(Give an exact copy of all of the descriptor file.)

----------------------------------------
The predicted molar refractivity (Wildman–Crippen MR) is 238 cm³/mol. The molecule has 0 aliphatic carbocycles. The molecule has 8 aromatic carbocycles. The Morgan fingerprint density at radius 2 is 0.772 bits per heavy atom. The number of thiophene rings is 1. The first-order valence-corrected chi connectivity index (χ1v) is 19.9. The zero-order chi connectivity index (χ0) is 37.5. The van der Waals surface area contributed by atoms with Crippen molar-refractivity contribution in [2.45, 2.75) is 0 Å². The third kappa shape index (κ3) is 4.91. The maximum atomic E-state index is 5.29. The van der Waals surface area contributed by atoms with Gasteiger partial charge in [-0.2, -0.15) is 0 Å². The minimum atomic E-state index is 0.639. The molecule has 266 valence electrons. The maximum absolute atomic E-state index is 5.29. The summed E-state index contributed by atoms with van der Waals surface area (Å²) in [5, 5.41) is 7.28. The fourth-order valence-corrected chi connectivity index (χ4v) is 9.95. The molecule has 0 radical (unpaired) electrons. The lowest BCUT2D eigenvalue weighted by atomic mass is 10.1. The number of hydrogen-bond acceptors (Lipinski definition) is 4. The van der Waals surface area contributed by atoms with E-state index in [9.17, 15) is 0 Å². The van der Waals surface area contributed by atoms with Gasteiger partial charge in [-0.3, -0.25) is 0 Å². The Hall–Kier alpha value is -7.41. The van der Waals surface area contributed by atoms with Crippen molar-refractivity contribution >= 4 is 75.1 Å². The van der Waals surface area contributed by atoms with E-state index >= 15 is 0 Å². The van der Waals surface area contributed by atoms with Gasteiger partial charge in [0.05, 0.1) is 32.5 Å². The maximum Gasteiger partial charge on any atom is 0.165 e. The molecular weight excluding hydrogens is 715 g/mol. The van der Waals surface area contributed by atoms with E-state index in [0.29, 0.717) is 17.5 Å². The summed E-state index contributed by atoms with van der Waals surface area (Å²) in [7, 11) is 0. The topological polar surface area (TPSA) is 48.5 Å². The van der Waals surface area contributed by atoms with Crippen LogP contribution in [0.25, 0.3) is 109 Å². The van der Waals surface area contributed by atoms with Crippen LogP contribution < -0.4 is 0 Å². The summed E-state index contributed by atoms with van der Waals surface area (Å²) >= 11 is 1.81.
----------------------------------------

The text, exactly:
The predicted molar refractivity (Wildman–Crippen MR) is 238 cm³/mol. The molecule has 0 aliphatic carbocycles. The molecule has 8 aromatic carbocycles. The Morgan fingerprint density at radius 2 is 0.772 bits per heavy atom. The number of thiophene rings is 1. The first-order valence-corrected chi connectivity index (χ1v) is 19.9. The zero-order chi connectivity index (χ0) is 37.5. The van der Waals surface area contributed by atoms with Crippen molar-refractivity contribution in [2.45, 2.75) is 0 Å². The third kappa shape index (κ3) is 4.91. The maximum atomic E-state index is 5.29. The van der Waals surface area contributed by atoms with Gasteiger partial charge in [-0.2, -0.15) is 0 Å². The minimum atomic E-state index is 0.639. The molecule has 266 valence electrons. The maximum absolute atomic E-state index is 5.29. The summed E-state index contributed by atoms with van der Waals surface area (Å²) in [5, 5.41) is 7.28. The fourth-order valence-corrected chi connectivity index (χ4v) is 9.95. The molecule has 0 radical (unpaired) electrons. The lowest BCUT2D eigenvalue weighted by atomic mass is 10.1. The number of hydrogen-bond acceptors (Lipinski definition) is 4. The van der Waals surface area contributed by atoms with E-state index in [9.17, 15) is 0 Å². The van der Waals surface area contributed by atoms with Gasteiger partial charge in [-0.3, -0.25) is 0 Å². The Hall–Kier alpha value is -7.41. The van der Waals surface area contributed by atoms with Crippen molar-refractivity contribution >= 4 is 75.1 Å². The van der Waals surface area contributed by atoms with E-state index >= 15 is 0 Å². The van der Waals surface area contributed by atoms with Gasteiger partial charge in [0.05, 0.1) is 32.5 Å². The maximum Gasteiger partial charge on any atom is 0.165 e. The molecular weight excluding hydrogens is 715 g/mol. The van der Waals surface area contributed by atoms with E-state index in [0.29, 0.717) is 17.5 Å². The summed E-state index contributed by atoms with van der Waals surface area (Å²) in [7, 11) is 0. The topological polar surface area (TPSA) is 48.5 Å². The van der Waals surface area contributed by atoms with Crippen LogP contribution in [0.25, 0.3) is 109 Å². The van der Waals surface area contributed by atoms with Crippen LogP contribution < -0.4 is 0 Å². The summed E-state index contributed by atoms with van der Waals surface area (Å²) >= 11 is 1.81.